It’s often said that all the best things are discovered by accident. What looked like it would be a straightforward renovation job, turned into a surprise glimpse into the past when a team from Advanced Buildings uncovered some not-so-ancient history in Goombungee, Queensland.
During an uncomplicated roof renovation and replacement, asbestos sheeting was found and due to be safely removed from the façade of Goombungee Antiques & Café. Extensively used in building works in the 20th century and earlier (particularly in Australia), our renovating teams are always on the lookout for this dangerous building material – but in this case, it was in fact hiding and protecting a local antique.
Having been safeguarded for decades by the asbestos facade, our team discovered the carefully hand-lettered and rarely-preserved original shop signage underneath. The painted announcements are in remarkably good shape, though slightly faded the paint is generally intact! Outlasting its original commercial purpose, the frontage promotes merchandise from yesteryear – the paintwork has now been sealed, in an effort to preserve the unique discovery for many more years to come. Store and café owner, Daryl Moore, said he was “very excited” and that as soon as he saw it “…there was no way I could remove it. I didn’t want to cover it.”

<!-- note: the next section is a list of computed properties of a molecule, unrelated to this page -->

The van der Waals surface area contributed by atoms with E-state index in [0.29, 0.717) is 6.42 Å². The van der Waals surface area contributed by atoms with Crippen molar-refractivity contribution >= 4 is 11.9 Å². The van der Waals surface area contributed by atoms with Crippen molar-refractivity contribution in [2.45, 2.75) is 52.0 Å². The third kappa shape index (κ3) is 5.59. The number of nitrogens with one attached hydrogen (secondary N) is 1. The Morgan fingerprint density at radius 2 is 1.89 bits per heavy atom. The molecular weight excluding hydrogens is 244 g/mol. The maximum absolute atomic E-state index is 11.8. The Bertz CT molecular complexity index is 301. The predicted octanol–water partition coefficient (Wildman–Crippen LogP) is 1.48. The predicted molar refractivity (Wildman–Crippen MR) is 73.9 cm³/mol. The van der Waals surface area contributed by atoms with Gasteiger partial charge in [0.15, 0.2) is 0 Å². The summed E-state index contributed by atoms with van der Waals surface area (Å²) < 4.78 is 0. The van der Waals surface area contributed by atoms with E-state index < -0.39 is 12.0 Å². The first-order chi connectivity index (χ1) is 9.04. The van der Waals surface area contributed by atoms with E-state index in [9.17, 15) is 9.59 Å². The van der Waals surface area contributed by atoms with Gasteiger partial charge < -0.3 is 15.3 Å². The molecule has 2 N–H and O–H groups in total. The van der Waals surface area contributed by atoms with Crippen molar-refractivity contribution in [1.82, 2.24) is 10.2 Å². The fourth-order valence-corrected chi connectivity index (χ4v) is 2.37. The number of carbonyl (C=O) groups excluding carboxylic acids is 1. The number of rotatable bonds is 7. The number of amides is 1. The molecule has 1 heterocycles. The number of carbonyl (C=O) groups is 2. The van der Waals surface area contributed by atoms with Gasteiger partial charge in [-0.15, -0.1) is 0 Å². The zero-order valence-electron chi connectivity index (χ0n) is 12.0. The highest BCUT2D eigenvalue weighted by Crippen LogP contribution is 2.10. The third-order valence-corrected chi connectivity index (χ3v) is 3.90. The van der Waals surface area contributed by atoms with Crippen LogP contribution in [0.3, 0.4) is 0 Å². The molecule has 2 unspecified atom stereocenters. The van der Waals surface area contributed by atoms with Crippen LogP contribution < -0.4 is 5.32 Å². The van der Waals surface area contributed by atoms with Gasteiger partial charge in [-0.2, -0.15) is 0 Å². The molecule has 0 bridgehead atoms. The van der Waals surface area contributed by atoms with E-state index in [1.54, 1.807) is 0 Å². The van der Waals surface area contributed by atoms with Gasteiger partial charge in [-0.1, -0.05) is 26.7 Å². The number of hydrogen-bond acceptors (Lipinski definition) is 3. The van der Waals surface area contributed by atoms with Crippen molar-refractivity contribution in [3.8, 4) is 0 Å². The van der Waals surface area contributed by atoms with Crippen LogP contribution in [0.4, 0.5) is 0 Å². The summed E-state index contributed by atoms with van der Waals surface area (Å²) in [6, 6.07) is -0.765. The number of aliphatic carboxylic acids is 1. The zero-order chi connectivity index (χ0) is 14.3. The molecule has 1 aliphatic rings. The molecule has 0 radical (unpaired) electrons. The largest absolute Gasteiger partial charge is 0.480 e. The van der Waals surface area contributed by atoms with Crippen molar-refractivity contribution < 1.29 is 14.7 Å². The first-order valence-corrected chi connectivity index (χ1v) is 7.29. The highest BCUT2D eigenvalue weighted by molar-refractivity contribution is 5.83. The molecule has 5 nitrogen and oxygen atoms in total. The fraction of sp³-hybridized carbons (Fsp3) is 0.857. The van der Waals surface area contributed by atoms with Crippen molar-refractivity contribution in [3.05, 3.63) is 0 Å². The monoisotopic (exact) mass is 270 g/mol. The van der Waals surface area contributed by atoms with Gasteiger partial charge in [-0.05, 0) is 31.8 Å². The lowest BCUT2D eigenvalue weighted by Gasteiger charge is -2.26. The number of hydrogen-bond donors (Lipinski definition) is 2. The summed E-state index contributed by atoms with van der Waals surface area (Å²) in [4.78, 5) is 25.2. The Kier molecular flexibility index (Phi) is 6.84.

The refreshing story was recently featured in The Toowoomba Chronicle, and the newspaper reported that following some research into land titles, records and licenses, the sign most likely originated in the 1940s. The medical brand Sitrue – the “wonderful headache banisher” – was actually advertising in the newspaper, The Brisbane Courier as early as 1926, so perhaps this treasure is even older than that.
These sort of traditional hand-painted advertisements conjure a certain sentimentality and nostalgia, which computerized signage just can’t match; it reminds us of the power and ability of the human hand and artistry in this generation of ever-advancing technology. The local community have embraced the new shop-front, and it’s becoming a real point of interest in the town – and the coffee isn’t bad either! As a lover of antiques himself (well, he does sell them), store owner Daryl Moore, was delighted to be gifted this precious piece of history that was once lost, but now has been found.